Meet The Amazing Women Who Are Delivering Care Packages To Coronavirus Frontliners

“We’re not stopping until we absolutely feel that people are ready and they don’t need us anymore.”  

Colette Morales and Rachel Engel decided to do something simple to show their gratitude for medical workers and those on the front line of the coronavirus pandemic: They supplied care packages filled with hand creams, lotions, and oils — products designed to calm and soothe after arduous shifts in maxed-out facilities. At the end of March, they launched Beauty, PPE, and Essential Care For The Ones That Are There on Facebook, looking to solicit donations. 

Colette Morales and Rachel Engel

And then the requests began. They soon found themselves supplying not just goodie bags of beauty products, but masks, surgical gloves, caps, gowns, food, protein shakes, gift cards, and just about anything needed by front-liners pulling double and triple shifts. 

“Our original plan was like, ‘Cool, we’ll just get these beauty products and we’ll help distribute them out,” says Morales who, along with Engel, spoke with me by phone last week. “We weren’t thinking that we were going to become the mask dealers of the Tri-State area!”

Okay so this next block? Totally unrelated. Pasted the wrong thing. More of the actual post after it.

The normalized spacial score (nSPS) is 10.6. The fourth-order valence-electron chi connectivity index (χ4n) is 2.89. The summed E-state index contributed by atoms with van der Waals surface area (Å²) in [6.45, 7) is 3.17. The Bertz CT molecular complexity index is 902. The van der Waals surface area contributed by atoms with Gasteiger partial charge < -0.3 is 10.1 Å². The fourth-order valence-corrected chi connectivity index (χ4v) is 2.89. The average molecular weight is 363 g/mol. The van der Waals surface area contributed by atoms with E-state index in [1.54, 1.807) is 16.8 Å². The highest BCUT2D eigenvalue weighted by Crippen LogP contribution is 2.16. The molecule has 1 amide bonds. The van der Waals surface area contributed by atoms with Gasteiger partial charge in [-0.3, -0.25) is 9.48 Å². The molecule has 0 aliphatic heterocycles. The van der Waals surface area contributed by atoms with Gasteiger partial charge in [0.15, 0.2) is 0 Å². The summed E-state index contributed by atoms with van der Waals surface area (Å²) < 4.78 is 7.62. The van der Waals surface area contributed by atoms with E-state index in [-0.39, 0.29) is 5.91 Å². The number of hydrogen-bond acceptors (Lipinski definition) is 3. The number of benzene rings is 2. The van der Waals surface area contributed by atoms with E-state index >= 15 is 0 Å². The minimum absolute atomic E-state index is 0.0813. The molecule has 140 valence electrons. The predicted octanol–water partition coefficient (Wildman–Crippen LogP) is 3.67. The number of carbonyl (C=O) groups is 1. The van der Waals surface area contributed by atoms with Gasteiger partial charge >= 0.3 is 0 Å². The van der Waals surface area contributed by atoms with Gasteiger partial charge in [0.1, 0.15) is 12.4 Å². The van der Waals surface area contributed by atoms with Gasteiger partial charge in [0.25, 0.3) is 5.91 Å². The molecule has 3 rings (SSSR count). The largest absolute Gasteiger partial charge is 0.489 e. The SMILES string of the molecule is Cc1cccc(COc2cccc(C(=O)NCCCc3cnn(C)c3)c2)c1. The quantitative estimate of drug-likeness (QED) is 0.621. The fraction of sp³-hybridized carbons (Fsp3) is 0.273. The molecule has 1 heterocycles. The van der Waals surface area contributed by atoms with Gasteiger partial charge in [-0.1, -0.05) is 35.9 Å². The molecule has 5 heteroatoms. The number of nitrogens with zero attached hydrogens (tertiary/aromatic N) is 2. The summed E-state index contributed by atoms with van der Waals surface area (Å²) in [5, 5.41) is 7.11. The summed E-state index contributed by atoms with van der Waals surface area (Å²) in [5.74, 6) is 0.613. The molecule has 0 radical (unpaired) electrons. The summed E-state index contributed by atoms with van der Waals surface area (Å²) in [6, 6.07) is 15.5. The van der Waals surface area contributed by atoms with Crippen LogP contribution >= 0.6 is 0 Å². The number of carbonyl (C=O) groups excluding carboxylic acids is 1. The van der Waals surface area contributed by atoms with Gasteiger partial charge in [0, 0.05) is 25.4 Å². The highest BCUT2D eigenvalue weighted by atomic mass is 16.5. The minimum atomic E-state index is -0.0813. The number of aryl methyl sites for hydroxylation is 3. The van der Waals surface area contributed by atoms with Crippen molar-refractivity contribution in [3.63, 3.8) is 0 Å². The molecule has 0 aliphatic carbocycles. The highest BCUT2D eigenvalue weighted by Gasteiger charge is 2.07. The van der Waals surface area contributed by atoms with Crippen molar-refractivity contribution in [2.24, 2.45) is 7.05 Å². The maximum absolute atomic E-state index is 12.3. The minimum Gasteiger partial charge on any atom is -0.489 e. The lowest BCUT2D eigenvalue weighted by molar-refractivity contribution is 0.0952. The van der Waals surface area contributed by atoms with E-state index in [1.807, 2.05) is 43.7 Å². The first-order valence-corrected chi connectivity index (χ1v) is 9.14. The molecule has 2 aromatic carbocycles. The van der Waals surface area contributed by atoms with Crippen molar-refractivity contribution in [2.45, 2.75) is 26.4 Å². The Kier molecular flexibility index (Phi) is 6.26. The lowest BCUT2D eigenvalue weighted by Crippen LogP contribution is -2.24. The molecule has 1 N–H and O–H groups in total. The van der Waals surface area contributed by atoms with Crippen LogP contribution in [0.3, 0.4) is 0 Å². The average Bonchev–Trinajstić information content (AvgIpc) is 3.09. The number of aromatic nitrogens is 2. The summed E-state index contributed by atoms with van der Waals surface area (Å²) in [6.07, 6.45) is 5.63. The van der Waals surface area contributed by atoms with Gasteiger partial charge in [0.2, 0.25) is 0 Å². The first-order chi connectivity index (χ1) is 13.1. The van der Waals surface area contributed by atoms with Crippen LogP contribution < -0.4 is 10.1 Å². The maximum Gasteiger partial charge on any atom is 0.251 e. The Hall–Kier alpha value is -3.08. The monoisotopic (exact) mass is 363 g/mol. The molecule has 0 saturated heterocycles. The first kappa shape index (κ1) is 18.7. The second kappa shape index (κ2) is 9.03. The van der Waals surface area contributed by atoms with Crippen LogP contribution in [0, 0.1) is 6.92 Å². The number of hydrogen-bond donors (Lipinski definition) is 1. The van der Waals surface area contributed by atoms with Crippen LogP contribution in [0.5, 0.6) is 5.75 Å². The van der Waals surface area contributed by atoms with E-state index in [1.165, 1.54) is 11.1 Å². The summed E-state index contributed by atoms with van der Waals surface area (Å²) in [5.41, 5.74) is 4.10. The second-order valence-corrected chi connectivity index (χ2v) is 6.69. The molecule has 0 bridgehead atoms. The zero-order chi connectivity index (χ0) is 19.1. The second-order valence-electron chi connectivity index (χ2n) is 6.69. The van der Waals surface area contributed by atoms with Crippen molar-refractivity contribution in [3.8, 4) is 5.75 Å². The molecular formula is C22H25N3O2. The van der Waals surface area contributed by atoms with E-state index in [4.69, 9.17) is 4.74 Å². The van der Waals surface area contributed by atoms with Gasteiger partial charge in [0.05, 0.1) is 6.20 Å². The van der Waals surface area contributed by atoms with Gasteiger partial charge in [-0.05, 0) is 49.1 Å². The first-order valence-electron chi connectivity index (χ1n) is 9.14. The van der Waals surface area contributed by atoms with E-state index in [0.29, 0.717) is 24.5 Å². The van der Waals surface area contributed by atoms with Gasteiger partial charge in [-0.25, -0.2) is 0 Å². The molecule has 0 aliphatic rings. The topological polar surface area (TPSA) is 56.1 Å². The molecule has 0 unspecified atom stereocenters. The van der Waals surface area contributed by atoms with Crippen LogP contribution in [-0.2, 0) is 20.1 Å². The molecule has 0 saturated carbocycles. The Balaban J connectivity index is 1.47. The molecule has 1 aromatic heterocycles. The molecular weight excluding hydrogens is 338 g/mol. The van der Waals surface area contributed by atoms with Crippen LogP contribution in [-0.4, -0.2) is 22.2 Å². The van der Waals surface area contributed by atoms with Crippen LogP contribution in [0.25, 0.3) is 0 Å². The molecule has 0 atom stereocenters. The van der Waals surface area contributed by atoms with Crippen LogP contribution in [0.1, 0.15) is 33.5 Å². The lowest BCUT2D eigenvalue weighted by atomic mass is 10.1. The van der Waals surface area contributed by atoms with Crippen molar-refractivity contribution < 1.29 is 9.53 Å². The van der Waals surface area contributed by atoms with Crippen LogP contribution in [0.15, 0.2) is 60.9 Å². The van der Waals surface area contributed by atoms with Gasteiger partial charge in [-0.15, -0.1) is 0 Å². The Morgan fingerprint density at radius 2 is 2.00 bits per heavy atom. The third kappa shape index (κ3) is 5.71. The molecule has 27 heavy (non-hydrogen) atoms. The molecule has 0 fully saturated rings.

A month ago, Engel admits that she didn’t even know what an N95 mask was. Now, however, they’re a regular item on the list. “We’ve been collecting right from the get-go,” she tells me, “and every single dollar that we get we’ve been going out and purchasing PPE and masks or surgical gowns or gloves or hand sanitizers. Basically anything we can get our hands on.” 

Gift bags given out to front line and essential workers

Engel and Morales, who both have years of experience in the beauty and wellness industry, have been collaborating on fundraisers for years. Morales is one of the co-founders of New York FitFest, a yearly fitness retreat held on Long Beach in September. Engel, who was furloughed from her salon job at the beginning of the pandemic, now works as a business development manager helping to staff nursing homes and assisted living facilities with nurses and care assistants — not a bad gig for someone whose spare time is now spent delivering care packages to first responders. The two are friendly and gregarious, quick to praise their fellow volunteers and finish each other’s sentences. They came up with the idea for Beauty, PPE, and Essential Care after witnessing a mutual friend, who is a healthcare worker, suffering the stress of long hours and pressure sores from her mask.